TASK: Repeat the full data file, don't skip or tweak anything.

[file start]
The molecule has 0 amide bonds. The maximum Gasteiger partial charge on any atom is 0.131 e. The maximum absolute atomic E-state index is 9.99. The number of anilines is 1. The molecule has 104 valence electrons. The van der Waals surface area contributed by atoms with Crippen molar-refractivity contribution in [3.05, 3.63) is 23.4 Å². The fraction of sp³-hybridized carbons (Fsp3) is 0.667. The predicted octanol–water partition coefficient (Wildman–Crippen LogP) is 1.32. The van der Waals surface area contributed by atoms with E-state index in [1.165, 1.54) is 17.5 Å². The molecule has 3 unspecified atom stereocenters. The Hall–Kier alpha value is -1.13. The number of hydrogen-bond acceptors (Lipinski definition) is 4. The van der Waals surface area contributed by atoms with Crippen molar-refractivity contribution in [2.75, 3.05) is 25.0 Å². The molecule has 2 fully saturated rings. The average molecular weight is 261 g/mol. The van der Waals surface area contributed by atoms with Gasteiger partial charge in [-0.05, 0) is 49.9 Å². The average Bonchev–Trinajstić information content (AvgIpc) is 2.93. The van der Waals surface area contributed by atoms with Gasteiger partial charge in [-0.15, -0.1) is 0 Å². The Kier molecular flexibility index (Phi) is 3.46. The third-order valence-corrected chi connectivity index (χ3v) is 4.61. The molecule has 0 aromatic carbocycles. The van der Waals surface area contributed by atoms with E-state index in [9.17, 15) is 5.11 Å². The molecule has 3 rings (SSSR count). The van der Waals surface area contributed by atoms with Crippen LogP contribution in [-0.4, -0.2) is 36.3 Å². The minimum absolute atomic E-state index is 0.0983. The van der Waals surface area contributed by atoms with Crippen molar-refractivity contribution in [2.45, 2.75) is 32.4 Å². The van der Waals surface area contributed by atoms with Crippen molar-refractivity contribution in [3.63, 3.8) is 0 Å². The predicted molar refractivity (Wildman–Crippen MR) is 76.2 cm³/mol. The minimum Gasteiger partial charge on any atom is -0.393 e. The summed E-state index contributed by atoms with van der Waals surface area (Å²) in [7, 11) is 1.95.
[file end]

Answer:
The molecule has 0 amide bonds. The maximum Gasteiger partial charge on any atom is 0.131 e. The maximum absolute atomic E-state index is 9.99. The number of anilines is 1. The molecule has 104 valence electrons. The van der Waals surface area contributed by atoms with Crippen molar-refractivity contribution in [3.05, 3.63) is 23.4 Å². The fraction of sp³-hybridized carbons (Fsp3) is 0.667. The predicted octanol–water partition coefficient (Wildman–Crippen LogP) is 1.32. The van der Waals surface area contributed by atoms with E-state index in [1.165, 1.54) is 17.5 Å². The molecule has 3 unspecified atom stereocenters. The Hall–Kier alpha value is -1.13. The number of hydrogen-bond acceptors (Lipinski definition) is 4. The van der Waals surface area contributed by atoms with Crippen molar-refractivity contribution in [2.75, 3.05) is 25.0 Å². The molecule has 2 fully saturated rings. The average molecular weight is 261 g/mol. The van der Waals surface area contributed by atoms with Gasteiger partial charge in [-0.05, 0) is 49.9 Å². The average Bonchev–Trinajstić information content (AvgIpc) is 2.93. The van der Waals surface area contributed by atoms with Gasteiger partial charge in [-0.15, -0.1) is 0 Å². The Kier molecular flexibility index (Phi) is 3.46. The third-order valence-corrected chi connectivity index (χ3v) is 4.61. The molecule has 0 aromatic carbocycles. The van der Waals surface area contributed by atoms with E-state index in [9.17, 15) is 5.11 Å². The molecule has 3 rings (SSSR count). The van der Waals surface area contributed by atoms with Crippen LogP contribution in [-0.4, -0.2) is 36.3 Å². The minimum absolute atomic E-state index is 0.0983. The van der Waals surface area contributed by atoms with Crippen molar-refractivity contribution in [2.45, 2.75) is 32.4 Å². The van der Waals surface area contributed by atoms with Crippen molar-refractivity contribution in [3.63, 3.8) is 0 Å². The predicted molar refractivity (Wildman–Crippen MR) is 76.2 cm³/mol. The minimum Gasteiger partial charge on any atom is -0.393 e. The summed E-state index contributed by atoms with van der Waals surface area (Å²) in [7, 11) is 1.95.